Input pressures ease but build costs stable

30/04/2009 - 00:00

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IF there's any upside to the current housing slump it would have to be the easing of several boom time pressures, such as labour shortages, input costs and time blowouts.

Input pressures ease but build costs stable

IF there's any upside to the current housing slump it would have to be the easing of several boom time pressures, such as labour shortages, input costs and time blowouts.

During the past six months, build times have come down, labour is more readily available and less costly, and some materials costs have become cheaper.

But the shift hasn't been across the board, with materials such as concrete and cement actually rising in price, while many builders are cutting already slim margins to remain competitive.

Spadaccini Homes managing director Rob Spadaccini said there was a degree of confusion in the marketplace, with some clients misled into thinking that the cost of building a home had fallen.

"We have a lot of clients coming to us saying they want to wait another three, four, six months because they think the market's going to come back further. It's not going to come back further," he said.

"Every day we're getting price increases. Concrete's going up, cement's going up, steel is probably one of the only major input that has pulled back. Labour rates have come back, but not 20-30 per cent.

"But a lot of our potential clients think the market has turned [down] 15 to 20 per cent, and they think that's over the top. So they've got a $1 million home and they think it's now worth $750,000-$800,000, but that's not the case."

Master Builders Association director Gavan Forster said many buyers were holding off because they expected construction costs to fall.

"Construction costs don't fall, they just don't go up," he said.

"My advice to people is that they might be waiting for a very long time if they're looking for construction costs to fall because yes, subbies' rates might go down, but materials are going up, and on balance it will still go up marginally for the year."

Pindan director Nick Allingame said greater availability of labour had led to better build times.

"The biggest advantage is you can actually get things built in a reasonable time, that's the big difference. You can commit to a certain length contract," he said.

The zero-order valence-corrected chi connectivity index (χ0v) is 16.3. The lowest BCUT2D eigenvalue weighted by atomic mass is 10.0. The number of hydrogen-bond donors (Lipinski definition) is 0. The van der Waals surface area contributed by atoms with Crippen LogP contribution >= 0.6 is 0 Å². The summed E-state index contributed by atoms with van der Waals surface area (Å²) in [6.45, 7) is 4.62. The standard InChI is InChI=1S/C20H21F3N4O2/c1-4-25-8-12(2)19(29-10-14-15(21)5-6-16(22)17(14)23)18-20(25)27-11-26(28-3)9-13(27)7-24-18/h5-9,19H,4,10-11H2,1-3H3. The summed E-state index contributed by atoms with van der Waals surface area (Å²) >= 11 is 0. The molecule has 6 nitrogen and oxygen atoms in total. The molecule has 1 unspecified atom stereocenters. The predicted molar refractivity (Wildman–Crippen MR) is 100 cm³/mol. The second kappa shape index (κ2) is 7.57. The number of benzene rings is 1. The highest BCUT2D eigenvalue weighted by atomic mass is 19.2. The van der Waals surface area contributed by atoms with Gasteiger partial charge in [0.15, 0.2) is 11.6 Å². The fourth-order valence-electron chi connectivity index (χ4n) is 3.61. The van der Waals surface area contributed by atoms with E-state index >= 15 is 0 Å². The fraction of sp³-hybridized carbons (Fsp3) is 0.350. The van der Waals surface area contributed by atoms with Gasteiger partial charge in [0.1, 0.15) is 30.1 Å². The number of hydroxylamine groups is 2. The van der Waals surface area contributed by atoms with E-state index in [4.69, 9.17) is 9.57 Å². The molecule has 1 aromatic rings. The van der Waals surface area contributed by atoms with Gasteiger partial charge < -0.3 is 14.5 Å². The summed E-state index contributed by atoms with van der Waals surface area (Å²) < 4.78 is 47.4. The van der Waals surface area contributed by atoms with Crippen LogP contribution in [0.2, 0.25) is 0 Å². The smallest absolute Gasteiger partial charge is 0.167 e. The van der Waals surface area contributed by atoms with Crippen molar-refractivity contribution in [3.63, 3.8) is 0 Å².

ABN Group managing director Dale Alcock said costs were stabilising after sharp increases in labour and some materials, such as steel, in recent years.

"In the main, we're not seeing labour rates adjusting back that much. We've come back to our book rates, where [before] we were also paying over the top. And these other cost pressures around material supplies are tonking on," Mr Alcock said.

"So we're not at all seeing a reducing cost base in this environment, we're seeing a stabilising, it's come back a bit."

But with more labour available, apprenticeships and training programs could be among the casualties of the downturn as companies go into survival mode.

Mr Alcock said the federal government's decision to allocate funding to companies that take on apprentices who have been made redundant was short sighted.

"Surely there should be funding for retaining your apprenticeship programs. If you're heavily committed to apprenticeships, why isn't there an additional kick to that so they don't become laid off to begin with," he said.

"It's a real risk that basic issues of training aren't going on at the levels they need to be."

Master Builders Association's Gavan Forster added that builders were also diversifying in the current climate.

"The cows are going where the grass is green. You're seeing traditional commercial builders moving into the housing side, and you're seeing some of the major house builders going to some of the regional areas.

"That's what's happening, particularly for the mega jobs, there's no work, so they have to go and try and find niches in other regions or in other sub-markets to just keep feeding the beast."

 

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